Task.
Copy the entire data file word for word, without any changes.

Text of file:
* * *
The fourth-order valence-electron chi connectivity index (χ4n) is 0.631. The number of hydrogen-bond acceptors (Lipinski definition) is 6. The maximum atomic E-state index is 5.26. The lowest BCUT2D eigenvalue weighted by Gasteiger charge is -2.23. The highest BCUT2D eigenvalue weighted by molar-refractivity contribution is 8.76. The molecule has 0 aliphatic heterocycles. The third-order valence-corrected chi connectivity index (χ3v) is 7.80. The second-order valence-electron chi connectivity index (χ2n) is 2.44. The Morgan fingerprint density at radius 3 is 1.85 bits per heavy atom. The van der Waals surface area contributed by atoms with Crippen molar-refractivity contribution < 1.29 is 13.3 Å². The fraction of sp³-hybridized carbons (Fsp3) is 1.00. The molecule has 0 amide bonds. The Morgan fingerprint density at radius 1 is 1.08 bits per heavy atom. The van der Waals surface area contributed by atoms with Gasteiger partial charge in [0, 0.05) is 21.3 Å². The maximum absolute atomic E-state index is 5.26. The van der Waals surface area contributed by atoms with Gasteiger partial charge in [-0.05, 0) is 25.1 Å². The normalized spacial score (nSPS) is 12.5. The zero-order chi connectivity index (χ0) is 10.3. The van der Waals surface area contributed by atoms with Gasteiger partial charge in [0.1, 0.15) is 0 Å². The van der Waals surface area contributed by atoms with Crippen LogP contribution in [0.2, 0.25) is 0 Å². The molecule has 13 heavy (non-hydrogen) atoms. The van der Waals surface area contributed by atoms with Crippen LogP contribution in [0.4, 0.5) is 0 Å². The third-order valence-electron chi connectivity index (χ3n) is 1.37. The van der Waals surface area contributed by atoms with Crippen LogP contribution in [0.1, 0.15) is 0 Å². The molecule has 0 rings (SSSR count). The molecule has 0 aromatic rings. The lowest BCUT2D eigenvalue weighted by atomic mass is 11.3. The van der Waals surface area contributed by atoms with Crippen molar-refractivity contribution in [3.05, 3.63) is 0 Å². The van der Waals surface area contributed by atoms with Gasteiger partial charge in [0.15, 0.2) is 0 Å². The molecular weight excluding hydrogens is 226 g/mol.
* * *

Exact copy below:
The fourth-order valence-electron chi connectivity index (χ4n) is 0.631. The number of hydrogen-bond acceptors (Lipinski definition) is 6. The maximum atomic E-state index is 5.26. The lowest BCUT2D eigenvalue weighted by Gasteiger charge is -2.23. The highest BCUT2D eigenvalue weighted by molar-refractivity contribution is 8.76. The molecule has 0 aliphatic heterocycles. The third-order valence-corrected chi connectivity index (χ3v) is 7.80. The second-order valence-electron chi connectivity index (χ2n) is 2.44. The Morgan fingerprint density at radius 3 is 1.85 bits per heavy atom. The van der Waals surface area contributed by atoms with Crippen molar-refractivity contribution < 1.29 is 13.3 Å². The fraction of sp³-hybridized carbons (Fsp3) is 1.00. The molecule has 0 amide bonds. The Morgan fingerprint density at radius 1 is 1.08 bits per heavy atom. The van der Waals surface area contributed by atoms with Gasteiger partial charge in [0, 0.05) is 21.3 Å². The maximum absolute atomic E-state index is 5.26. The van der Waals surface area contributed by atoms with Gasteiger partial charge in [-0.05, 0) is 25.1 Å². The normalized spacial score (nSPS) is 12.5. The zero-order chi connectivity index (χ0) is 10.3. The van der Waals surface area contributed by atoms with Gasteiger partial charge in [0.1, 0.15) is 0 Å². The van der Waals surface area contributed by atoms with Crippen LogP contribution in [0.2, 0.25) is 0 Å². The molecule has 13 heavy (non-hydrogen) atoms. The van der Waals surface area contributed by atoms with Crippen LogP contribution in [0.4, 0.5) is 0 Å². The third-order valence-electron chi connectivity index (χ3n) is 1.37. The van der Waals surface area contributed by atoms with Crippen LogP contribution in [0.1, 0.15) is 0 Å². The molecule has 0 rings (SSSR count). The molecule has 0 aromatic rings. The lowest BCUT2D eigenvalue weighted by atomic mass is 11.3. The van der Waals surface area contributed by atoms with Crippen molar-refractivity contribution in [3.05, 3.63) is 0 Å². The van der Waals surface area contributed by atoms with Gasteiger partial charge in [0.15, 0.2) is 0 Å². The molecular weight excluding hydrogens is 226 g/mol.